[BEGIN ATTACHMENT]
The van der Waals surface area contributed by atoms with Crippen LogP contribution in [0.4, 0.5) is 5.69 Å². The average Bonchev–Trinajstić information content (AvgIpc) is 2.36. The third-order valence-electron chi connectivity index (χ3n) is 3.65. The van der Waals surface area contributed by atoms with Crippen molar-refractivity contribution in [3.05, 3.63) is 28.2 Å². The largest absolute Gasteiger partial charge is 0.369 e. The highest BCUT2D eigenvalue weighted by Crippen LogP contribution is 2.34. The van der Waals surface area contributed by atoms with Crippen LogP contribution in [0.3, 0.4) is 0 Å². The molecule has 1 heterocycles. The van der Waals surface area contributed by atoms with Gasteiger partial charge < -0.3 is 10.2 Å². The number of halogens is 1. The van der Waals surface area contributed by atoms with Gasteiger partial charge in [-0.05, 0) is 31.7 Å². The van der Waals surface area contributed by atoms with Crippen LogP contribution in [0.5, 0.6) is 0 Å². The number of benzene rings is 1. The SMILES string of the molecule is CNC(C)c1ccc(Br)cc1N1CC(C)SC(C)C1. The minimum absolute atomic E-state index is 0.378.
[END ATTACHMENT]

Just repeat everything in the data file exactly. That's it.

The van der Waals surface area contributed by atoms with Crippen LogP contribution in [0.4, 0.5) is 5.69 Å². The average Bonchev–Trinajstić information content (AvgIpc) is 2.36. The third-order valence-electron chi connectivity index (χ3n) is 3.65. The van der Waals surface area contributed by atoms with Crippen molar-refractivity contribution in [3.05, 3.63) is 28.2 Å². The largest absolute Gasteiger partial charge is 0.369 e. The highest BCUT2D eigenvalue weighted by Crippen LogP contribution is 2.34. The van der Waals surface area contributed by atoms with Crippen LogP contribution in [0.3, 0.4) is 0 Å². The molecule has 1 heterocycles. The van der Waals surface area contributed by atoms with Gasteiger partial charge < -0.3 is 10.2 Å². The number of halogens is 1. The van der Waals surface area contributed by atoms with Gasteiger partial charge in [-0.05, 0) is 31.7 Å². The van der Waals surface area contributed by atoms with Crippen LogP contribution in [0.5, 0.6) is 0 Å². The number of benzene rings is 1. The SMILES string of the molecule is CNC(C)c1ccc(Br)cc1N1CC(C)SC(C)C1. The minimum absolute atomic E-state index is 0.378.